A piece of redland

Dhaka,  Mon,  29 May 2017
Published : 19 May 2017, 21:10:24
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A piece of redland

Nutfa Zakia Nehrin
The students of the Department of Soil, Water and Environment at the University of Dhaka, recently made a field trip to Purbachal near Rupganj on the north-eastern side of the capital. As a student of that department this scribe had the privilege to see there the red and terrace land. We had been there to examine the soil horizons and other characteristics.

A piece of redlandThe parent material of the soil is the Modhupur clay; this soil is a marine deposit of the Shitalakhya river. This is unusual because there is no red soil around Purbachal. Moreover, Modhupur is far away from Rupganj. This is a 'Pleistocene terrace' which means the soil particles from the Shitalakhya river were deposited more than 1.0 million years ago to form the terrace (land which is about 12-15 feet high from the sea level). That was really astonishing! We touched something which was one million years old. This soil offers easy drainage of water for irrigation as well as precipitation. Therefore, people there just do not experience floods. Moisture of the soil varies from layer to layer, e.g. while the top soil is dry, sub-soil and sub-stratum layers are moist. It contains concentration of iron and manganese.

Moreover, due to urbanisation, the terrace has been cut down. As a result, its height often drops to about 4-5 feet. But despite these limitations, the advantages are overwhelming. The soil is very suitable to vegetations. Mango, jackfruit, lichi trees, bamboo and many other plants and crops grow here.

Though there is a little difference between a soil horizon and a layer, horizons have distinct characteristics. Generally, soil horizons are determined by observing different colours of soil layers. A horizon contains soil particles of the same colour. It is important to mention that there can be 164 colours to describe soil. The soil of our experimental region shows little variations in colours of horizons. So, difficulties are there.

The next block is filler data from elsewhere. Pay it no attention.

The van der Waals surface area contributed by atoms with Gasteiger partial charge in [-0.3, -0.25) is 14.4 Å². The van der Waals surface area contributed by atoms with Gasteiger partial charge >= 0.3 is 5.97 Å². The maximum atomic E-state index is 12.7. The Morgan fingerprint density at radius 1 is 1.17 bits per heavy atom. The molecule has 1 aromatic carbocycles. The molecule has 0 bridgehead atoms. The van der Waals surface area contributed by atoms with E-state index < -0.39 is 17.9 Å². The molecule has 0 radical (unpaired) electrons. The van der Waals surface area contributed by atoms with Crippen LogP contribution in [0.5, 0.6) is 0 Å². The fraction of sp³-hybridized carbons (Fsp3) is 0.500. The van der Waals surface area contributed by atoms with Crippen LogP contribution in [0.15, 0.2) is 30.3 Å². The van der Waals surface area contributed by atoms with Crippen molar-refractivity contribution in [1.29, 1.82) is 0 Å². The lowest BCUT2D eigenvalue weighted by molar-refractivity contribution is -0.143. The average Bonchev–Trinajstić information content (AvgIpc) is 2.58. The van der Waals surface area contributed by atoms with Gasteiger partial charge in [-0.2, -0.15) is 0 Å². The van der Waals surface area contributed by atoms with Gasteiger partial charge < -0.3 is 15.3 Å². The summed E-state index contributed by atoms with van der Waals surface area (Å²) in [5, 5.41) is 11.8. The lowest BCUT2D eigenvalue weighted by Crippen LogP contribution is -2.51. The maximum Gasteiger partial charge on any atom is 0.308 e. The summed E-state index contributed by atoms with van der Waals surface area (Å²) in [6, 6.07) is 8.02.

How could we determine the horizons? As per directive of our teacher Professor Md. Aminur Rahman, we determined and distinguished the horizons by their hardness or softness. The top layer (A) is black in colour, then there is a layer (B) of 10-40 cm, which is little hard, yellowish red in colour. Then came a soft layer (B2) of about 40-90 cm and of the same colour. Again came a hard layer (B3) of 90-110 cm and finally came the last horizon (C) which contains mottles (spots of different colours).

The reason of the soil being red is oxidation of iron. When iron is oxidised, it forms ferric iron oxides which are red in colour. The soil is clayey. The percentage of sand and silt is low. So, the plasticity of the soil is very high.

It was a huge amusement to be there for observing the soil characteristics. The experiences we gathered from the field trip just could not be thought of before. Studying a subject related to nature can be more interesting rather than studying a subject related to technologies or arts.

The writer is a student of Department of Soil, Water and Environment at Dhaka University.                          

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